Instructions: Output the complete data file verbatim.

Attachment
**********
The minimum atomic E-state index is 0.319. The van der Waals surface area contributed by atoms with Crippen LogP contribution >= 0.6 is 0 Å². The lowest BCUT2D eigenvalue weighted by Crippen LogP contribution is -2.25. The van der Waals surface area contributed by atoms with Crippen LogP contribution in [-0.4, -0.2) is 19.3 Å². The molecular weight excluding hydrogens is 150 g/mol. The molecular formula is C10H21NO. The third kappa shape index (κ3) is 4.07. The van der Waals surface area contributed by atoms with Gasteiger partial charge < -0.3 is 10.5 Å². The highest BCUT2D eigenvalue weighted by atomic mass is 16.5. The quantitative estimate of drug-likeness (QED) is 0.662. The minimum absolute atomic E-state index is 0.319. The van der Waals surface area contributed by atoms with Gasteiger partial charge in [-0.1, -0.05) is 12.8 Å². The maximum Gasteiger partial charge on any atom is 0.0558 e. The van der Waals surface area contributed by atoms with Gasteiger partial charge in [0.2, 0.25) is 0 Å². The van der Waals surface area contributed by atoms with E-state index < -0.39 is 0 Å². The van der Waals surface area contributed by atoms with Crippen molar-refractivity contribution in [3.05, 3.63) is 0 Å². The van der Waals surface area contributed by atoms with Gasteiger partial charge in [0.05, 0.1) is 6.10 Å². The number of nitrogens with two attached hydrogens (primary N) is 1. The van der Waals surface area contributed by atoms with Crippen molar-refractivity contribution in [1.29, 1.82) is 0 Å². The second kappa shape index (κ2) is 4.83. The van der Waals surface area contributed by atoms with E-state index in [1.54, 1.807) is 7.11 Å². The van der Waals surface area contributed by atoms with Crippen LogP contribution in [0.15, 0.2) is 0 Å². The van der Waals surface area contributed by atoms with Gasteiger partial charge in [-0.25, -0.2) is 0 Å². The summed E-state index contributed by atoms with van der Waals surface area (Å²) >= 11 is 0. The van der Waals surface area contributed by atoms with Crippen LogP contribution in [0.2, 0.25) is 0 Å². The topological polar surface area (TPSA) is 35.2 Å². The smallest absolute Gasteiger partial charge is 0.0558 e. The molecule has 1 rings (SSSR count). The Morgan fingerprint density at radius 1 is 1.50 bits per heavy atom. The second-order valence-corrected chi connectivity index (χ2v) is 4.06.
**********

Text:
The minimum atomic E-state index is 0.319. The van der Waals surface area contributed by atoms with Crippen LogP contribution >= 0.6 is 0 Å². The lowest BCUT2D eigenvalue weighted by Crippen LogP contribution is -2.25. The van der Waals surface area contributed by atoms with Crippen LogP contribution in [-0.4, -0.2) is 19.3 Å². The molecular weight excluding hydrogens is 150 g/mol. The molecular formula is C10H21NO. The third kappa shape index (κ3) is 4.07. The van der Waals surface area contributed by atoms with Gasteiger partial charge < -0.3 is 10.5 Å². The highest BCUT2D eigenvalue weighted by atomic mass is 16.5. The quantitative estimate of drug-likeness (QED) is 0.662. The minimum absolute atomic E-state index is 0.319. The van der Waals surface area contributed by atoms with Gasteiger partial charge in [-0.1, -0.05) is 12.8 Å². The maximum Gasteiger partial charge on any atom is 0.0558 e. The van der Waals surface area contributed by atoms with Gasteiger partial charge in [0.2, 0.25) is 0 Å². The van der Waals surface area contributed by atoms with E-state index < -0.39 is 0 Å². The van der Waals surface area contributed by atoms with Crippen molar-refractivity contribution in [3.05, 3.63) is 0 Å². The van der Waals surface area contributed by atoms with Gasteiger partial charge in [0.05, 0.1) is 6.10 Å². The number of nitrogens with two attached hydrogens (primary N) is 1. The van der Waals surface area contributed by atoms with Crippen molar-refractivity contribution in [1.29, 1.82) is 0 Å². The second kappa shape index (κ2) is 4.83. The van der Waals surface area contributed by atoms with E-state index in [1.54, 1.807) is 7.11 Å². The van der Waals surface area contributed by atoms with Crippen LogP contribution in [0.15, 0.2) is 0 Å². The van der Waals surface area contributed by atoms with Gasteiger partial charge in [-0.25, -0.2) is 0 Å². The summed E-state index contributed by atoms with van der Waals surface area (Å²) >= 11 is 0. The van der Waals surface area contributed by atoms with Crippen LogP contribution in [0.2, 0.25) is 0 Å². The topological polar surface area (TPSA) is 35.2 Å². The smallest absolute Gasteiger partial charge is 0.0558 e. The molecule has 1 rings (SSSR count). The Morgan fingerprint density at radius 1 is 1.50 bits per heavy atom. The second-order valence-corrected chi connectivity index (χ2v) is 4.06.